Jobs for the Future

If all the jobs that needed to be done were being done

there would be a labor shortage.

We just have not worked out how to pay for them.

The irony is that there are so many Mickey -Mouse, Goofy, Pegleg-Pete and Vulture jobs that are wasteful of lives, money and natural resources. But because they are cash-profitable, people are paid to do them. We even try to invent more. But we should look at the jobs problem from the point of view of what jobs need to be done in the world. And then how to pay for them.

The jobs of the future

  • The real jobs of the future are to ensure that everyone can live reasonably without wrecking the planet. They are not just in information technology (which could even conceivably collapse if the environment deteriorates so that survival must come first) or tourism (which requires rich people serviced by poorer people). Australia should be at the forefront in developing and producing technology and productsthat are maximally environmentally friendly, and use non-polluting renewable power resources such as sun and wind. For example, we should be at the forefront in land conservation and reclamation, in a complete change of our sewage disposal to make the utmost use of fertiliser, grey water and drinkable water, in a national public transport and freight system that is operated by an efficient, honest and well-rewarded workforce.
  • The best recreation and work is helping to re-create your community. The western suburbs of Melbourne be made as pleasant and beautiful to live in as, say the best of Camberwell, and the least pleasant parts of Camberwell be made as delightful as the best, even if the homes are smaller? Alienated vandals could discover that by improving their own lot they are getting the best 'revenge on society' Here is challenge, adventure, character-building, a goal in life, and permanent satisfaction. Everyone can find personal fulfilment and develop their own talents. The frustrations are tremendous - climbing one Everest after another, and requiring practise of a sense of humour. But everyone becomes more employable, does not rust, and makes great friends as they work together.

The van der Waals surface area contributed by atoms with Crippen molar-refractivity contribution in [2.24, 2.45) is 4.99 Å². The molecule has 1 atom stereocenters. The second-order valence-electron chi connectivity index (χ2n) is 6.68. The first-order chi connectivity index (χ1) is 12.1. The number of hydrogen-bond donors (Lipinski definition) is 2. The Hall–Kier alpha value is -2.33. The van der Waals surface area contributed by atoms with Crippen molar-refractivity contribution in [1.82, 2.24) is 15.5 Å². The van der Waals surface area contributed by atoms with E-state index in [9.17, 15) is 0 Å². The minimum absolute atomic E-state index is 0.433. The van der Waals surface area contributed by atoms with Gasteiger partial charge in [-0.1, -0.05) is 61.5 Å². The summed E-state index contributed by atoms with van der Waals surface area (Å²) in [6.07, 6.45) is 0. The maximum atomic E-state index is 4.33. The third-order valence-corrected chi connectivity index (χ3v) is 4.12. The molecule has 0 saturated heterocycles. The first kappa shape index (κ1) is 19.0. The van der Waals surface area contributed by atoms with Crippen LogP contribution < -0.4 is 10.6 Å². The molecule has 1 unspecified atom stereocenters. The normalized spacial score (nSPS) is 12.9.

• Building for the future, not just destroying what exists to build more that is going to be soon destroyed. All buildings and renovations now should be designed to be adaptable for hard times, when natural resources may be short, climate harsher, and better use must be made of sun, rain, orientation, salvage, re-use and human exercise.
  • Using waste and preventing waste. e.g.Salvage from building sites and renovations, instead of everything going in a skip to the tip. Each shopping centre could have a Redistribution Centre (like Ma Dalley's used to be?) where furniture and other household goods could be donated for others to repair or remake and sell, or Opshops could have facilities for Tuesday Repairers and Renovators. One small business could make handcarts for enterprising salvage collectors.
  • 'Durability' goods. Manufacture and sale of goods manufactured for durability and repairability rather than for cheapness, so shoppers would know where to go. These shops could link with repairers, know-how agencies and email Users' groups ('Users' not 'Consumers')
  • Care for people. Children, the old, the sick, the handicapped, teenagers, adults (have I included everyone) should not be harried and hurried because there are not enough people to do the caring jobs properly. Time is money- OK. but Time is LIFE. Sitting in the park while children play around; letting small children go at their own pace - more or less - to their play-centre; medical treatment that does not have to be rushed; visits that are thoughtful and enjoyable rather than dutiful.